USMLE Internal Medicine Review 10 14 Pituitary Myxedema vs. Primary Myxedema

USMLE Internal Medicine Review 10 14 Pituitary Myxedema vs. Primary Myxedema

On these “Gold Standard Internal Medicine Facts” pages you will find Free:

  • USMLE Audio Review files from our “Gold Standard USMLE Reviews”
  • Transcriptions of those files
  • And videos (as they become available)

The idea is that you can review for the USMLE online by:

  • Listening to the Audio
  • Following along with the transcription
  • Or by watching the video (if available)

If you like what you here, you can purchase the entire Gold Standard Foundations of Medicine MP3 Audio USMLE review for your iPhone, iPod, or computer here.

Let’s start our USMLE Review with Hypothyroidism and Hyperthyroidism from the Gold Standard USMLE Foundations of Medicine Audio Review program.

 

Play USMLE Audio MP3 10 14 Pituitary Myxedema vs. Primary Myxedema Below

 

Begin 10 14 Pituitary Myxedema vs. Primary Myxedema Transcription

It’s important to differentiate primary myxedema from pituitary myxedema for which glucocorticoid replacement is essential.

What are a couple of clues in the patient history as to the presence of pituitary myxedema?

  • History of amenorrhea or impotence.

And a physical finding indicative of pituitary myxedema?

  • Scanty, pubic or axillary hair.

What about serum cholesterol and TSH levels?

  • Serum cholesterol is normal and TSH normal or low in a pituitary myxedema patient.

CT scan or MRI may reveal which significant finding?

  • An enlarged sella turcica.

Student doctor please pause the tape and summarize the differentiation between primary and pituitary myxedema.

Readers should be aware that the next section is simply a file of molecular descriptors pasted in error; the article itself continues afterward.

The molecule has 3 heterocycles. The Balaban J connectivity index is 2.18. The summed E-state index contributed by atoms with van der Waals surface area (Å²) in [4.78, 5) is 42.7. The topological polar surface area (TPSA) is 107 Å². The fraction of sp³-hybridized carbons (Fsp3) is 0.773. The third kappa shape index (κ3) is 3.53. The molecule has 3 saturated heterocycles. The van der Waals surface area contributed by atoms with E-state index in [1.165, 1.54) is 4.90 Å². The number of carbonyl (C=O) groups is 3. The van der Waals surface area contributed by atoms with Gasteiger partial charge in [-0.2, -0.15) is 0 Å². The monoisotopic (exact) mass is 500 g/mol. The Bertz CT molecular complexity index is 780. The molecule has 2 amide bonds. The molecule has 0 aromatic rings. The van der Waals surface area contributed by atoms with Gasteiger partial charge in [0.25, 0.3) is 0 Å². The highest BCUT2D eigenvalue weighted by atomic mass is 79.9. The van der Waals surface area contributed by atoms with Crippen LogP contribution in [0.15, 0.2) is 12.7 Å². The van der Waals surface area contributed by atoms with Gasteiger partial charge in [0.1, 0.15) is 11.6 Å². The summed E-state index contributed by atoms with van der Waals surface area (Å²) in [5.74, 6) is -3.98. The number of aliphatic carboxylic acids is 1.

• It’s important to differentiate primary myxedema from pituitary myxedema as the later requires glucocorticoid replacement. Clues as to the presence of pituitary myxedema include a history amenorrhea or impotence, scanty, pubic or axillary hair, normal serum cholesterol and normal to low TSH levels and an enlarged sella turcica on CT scan or MRI.

A further complication with hypothyroidism is when myxedema is associated with heart disease. In a past, treatment of patients with myxedema and heart disease, especially coronary artery disease was difficult because the prevalent therapy was frequently associated with exacerbation of angina, heart failure, or myocardial infarction.

What was that therapy?

  • Levothyroxine replacement therapy.

Patients with myxedema and coronary artery disease now have two surgical alternatives to Levothyroxine replacement. So they can first be treated surgically then Thyroxine replacement therapy is better tolerated.

What are the two surgical therapies?

  • Coronary angioplasty and coronary artery bypass surgery.

One final complication we’ll look at is hypothyroidism and neuropsychiatric disease. As we’ve said hypothyroidism is often associated with depression which can be quite severe. More rarely, myxedematous patients may become confused, paranoid or even manic.

What is an informal term for this condition?

  • Myxedema madness.

What is a good way to identify myxedema madness candidates on hospital admission?

  • By screening psychiatric admissions with FT4 and TSH.

They will often respond to Levothyroxine therapy alone or in conjunction with psychotrophic agents.What has given rise to the hypothesis that the addition of T3 or T4 to psychotherapeutic regimens for depressed patients may be helpful even in cases without any demonstrable thyroid disease? Please pause the tape.

  • The effectiveness of Levothyroxine therapy in depressed hypothyroid patients led to the idea that thyroid hormones might be beneficial for depressed patients in general, with or without thyroid abnormality. Further research will be necessary before this becomes standard practice.

Student doctor please pause the tape and summarize neuropsychiatric disease as a complication of hypothyroidism.

  • The depression sometimes associated with hypothyroidism can be quite severe, sometimes developing into myxedema madness, characterized by confusion, paranoia, and mania. Screening psychiatric admissions with FT4 and TSH tests is a good way to identify these patients who often respond to Levothyroxine therapy alone or in conjunction with psychothrophic agents. The effectiveness of Levothyroxine in that patient population has given rise to that concept that patients suffering from depressive symptoms may benefit from T3or T4 hormone therapy even without the presence of thyroid illness. Further research will be needed before this will become standard practice.

****END OF TRANSCRIPTION****

 

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